Policy & Politics
- Congress extends tax breaks beneficial to farmers
- Hirsch: What we do at this meeting matters
- Ohio needs more infrastructure, food processing to meet demand for local food
- Tips for entrepreneurs overheard at the Ohio Farm and Food Leadership Forum
- Catlett tells farmers to prepare for the golden age of agriculture
Port Infrastructure (national policy)
Issue: The Mississippi River is used to transport agricultural goods from across the country. There is a problem with silt/soil removal along the Mississippi River, causing barges and carriers to load their cargo in increasingly shallow waters. Currently Harbor Maintenance Trust (HMT) funds are used to dredge and maintain waterways for navigation.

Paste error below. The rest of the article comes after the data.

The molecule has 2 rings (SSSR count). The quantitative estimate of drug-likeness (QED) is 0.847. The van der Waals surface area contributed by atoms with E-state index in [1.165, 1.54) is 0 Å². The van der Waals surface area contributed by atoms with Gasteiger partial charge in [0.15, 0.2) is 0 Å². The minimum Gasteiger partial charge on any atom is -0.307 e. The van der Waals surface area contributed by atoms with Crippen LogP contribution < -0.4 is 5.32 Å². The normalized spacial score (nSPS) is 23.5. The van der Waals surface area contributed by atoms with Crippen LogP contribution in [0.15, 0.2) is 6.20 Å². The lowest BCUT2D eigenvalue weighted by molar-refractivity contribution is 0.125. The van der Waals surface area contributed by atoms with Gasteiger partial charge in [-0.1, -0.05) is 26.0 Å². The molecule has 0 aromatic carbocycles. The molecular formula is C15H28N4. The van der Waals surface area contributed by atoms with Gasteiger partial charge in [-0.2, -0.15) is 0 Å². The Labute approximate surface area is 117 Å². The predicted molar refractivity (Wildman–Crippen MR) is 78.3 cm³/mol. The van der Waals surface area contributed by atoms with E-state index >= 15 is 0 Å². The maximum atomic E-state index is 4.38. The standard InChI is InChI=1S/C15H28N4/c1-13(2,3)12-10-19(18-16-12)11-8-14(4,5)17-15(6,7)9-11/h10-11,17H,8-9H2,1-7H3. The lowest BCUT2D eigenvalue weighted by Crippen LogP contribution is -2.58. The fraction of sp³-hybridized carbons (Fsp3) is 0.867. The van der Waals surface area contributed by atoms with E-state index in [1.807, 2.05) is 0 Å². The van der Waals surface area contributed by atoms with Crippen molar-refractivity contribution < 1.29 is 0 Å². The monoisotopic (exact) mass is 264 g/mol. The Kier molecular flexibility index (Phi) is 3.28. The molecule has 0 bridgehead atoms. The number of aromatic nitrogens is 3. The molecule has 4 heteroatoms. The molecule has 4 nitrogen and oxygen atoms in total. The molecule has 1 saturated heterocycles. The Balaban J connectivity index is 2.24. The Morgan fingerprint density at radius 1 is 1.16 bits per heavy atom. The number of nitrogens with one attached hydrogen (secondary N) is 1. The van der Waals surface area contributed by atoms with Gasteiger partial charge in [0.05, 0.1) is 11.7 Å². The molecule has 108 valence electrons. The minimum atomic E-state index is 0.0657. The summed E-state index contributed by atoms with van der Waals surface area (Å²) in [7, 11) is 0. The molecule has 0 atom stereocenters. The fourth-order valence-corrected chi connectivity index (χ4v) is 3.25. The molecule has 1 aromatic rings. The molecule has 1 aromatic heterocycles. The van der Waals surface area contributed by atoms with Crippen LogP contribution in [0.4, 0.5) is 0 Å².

Background: As the American economy has grown, the United States has become more and more dependent on its waterborne trade. Today, international trade through U.S. ports, directly and indirectly, supports 25-30 percent of U.S. GDP and 13 million jobs. For U.S. agriculture the impact is even larger, 30-35 percent of agricultural income is derived from exports, the vast majority of which is transported via water. Overall, deep draft ports accommodate ocean-going vessels which carry more than 99 percent of U.S. overseas trade by weight and 64 percent by value.